Arthur Rhames

Arthur Rhames was born on October 25, 1957 in Bedford Stuyvesant, Brooklyn, NY to Laverne Ashley and Arthur Rhames Sr. He attended public schools in Brooklyn including the High School Of Music And Art.


He began playing piano at age nine and practiced conducting with a baton, listening to European Classical music. He began to play guitar at fourteen, his first influences being Johnny Winter, Jimmy Hendrix and John McLaughlin. In junior highschool he experimented with acoustic bass, flute, all the clarinets, cello and finally studied alto saxophone with his highschool band director, Gigi Gryce. By age 17, his much-admired technical virtuosity had begun to emerge along with a legendary dedication - he was notorious among local musicians for daily practice sessions frequently lasting up to 18 hours, divided equally between the piano, saxophone and guitar.


He began his career on the electric guitar in funk/R&B acts in the early Seventies. In 1978, Rhames formed a trio, Eternity, with bassist Cleve Alleyne and drummer Adrian Grannum (later replaced by percussionist Collin Young). He played numerous gigs in the tri-state area as Eternity's guitarist, including annual shows on the Prospect Park soundstage and at local colleges. A record date made at Electric Ladyland Studios remains unreleased. While the Mahavishnu Orchestra-inspired power trio remained unsigned, word-of-mouth buzz surrounding the band began to spread, ultimately culminating in a series of dates opening for Larry Coryell's fusion ensemble Eleventh House.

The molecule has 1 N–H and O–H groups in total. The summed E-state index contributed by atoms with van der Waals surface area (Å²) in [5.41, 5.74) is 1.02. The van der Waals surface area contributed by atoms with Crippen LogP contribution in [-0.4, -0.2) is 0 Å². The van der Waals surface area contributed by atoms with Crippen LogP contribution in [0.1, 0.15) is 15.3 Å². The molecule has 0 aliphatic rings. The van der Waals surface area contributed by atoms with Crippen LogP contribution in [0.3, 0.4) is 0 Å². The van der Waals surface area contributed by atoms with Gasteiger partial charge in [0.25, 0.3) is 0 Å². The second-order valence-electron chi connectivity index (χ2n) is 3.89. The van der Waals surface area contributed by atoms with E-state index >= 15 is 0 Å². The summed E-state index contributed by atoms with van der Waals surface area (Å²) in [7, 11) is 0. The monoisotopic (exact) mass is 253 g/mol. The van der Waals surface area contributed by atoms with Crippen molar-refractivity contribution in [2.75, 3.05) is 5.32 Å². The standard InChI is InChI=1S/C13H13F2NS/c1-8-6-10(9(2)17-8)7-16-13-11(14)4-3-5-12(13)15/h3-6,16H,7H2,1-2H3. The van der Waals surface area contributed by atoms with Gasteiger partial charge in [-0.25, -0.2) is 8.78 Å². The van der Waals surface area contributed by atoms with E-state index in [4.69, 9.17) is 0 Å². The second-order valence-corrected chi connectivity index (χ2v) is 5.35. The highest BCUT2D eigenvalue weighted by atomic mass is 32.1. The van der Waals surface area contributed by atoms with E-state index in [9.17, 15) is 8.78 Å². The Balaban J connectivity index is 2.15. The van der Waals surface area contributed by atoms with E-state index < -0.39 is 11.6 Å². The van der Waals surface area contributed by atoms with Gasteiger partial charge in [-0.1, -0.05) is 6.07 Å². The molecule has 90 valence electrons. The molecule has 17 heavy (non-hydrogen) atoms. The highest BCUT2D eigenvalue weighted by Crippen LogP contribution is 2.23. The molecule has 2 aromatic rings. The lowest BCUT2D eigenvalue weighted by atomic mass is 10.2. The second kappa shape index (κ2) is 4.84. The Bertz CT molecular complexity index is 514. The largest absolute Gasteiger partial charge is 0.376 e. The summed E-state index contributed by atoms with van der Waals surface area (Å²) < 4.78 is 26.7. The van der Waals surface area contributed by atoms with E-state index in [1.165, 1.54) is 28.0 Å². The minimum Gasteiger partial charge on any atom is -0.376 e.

Unfortunately, although these performances won Rhames a great deal of audience acclaim, and even his own Guitar World profile, backstage tensions between Arthur and the concerts' headliner emerged: Coryell refused to acknowledge him as a guitarist, referring to Rhames only as "the piano player." After five or six shows, they left the tour. Nevertheless, Arthur made a cameo appearance as a session player on Coryell's 1978 solo album, ironically titled Differences.


Rhames also studied music with mentor Reggie Workman at the Brooklyn music school The Muse. Rhames began to use John Coltrane as a model and following a similar spiritual path studied Swami Prabhupada's writings on Vaishnava philosophy and the Bhagavad Gita. He worshiped at the Hare Krishna Temple on Henry Street in Brooklyn, sometimes with his entire band, and wrote over a hundred devotional songs with Krishna and Christian lyrics and themes and Coltrane influenced chords. There are photos of the band performing in saphron robes with shaved heads.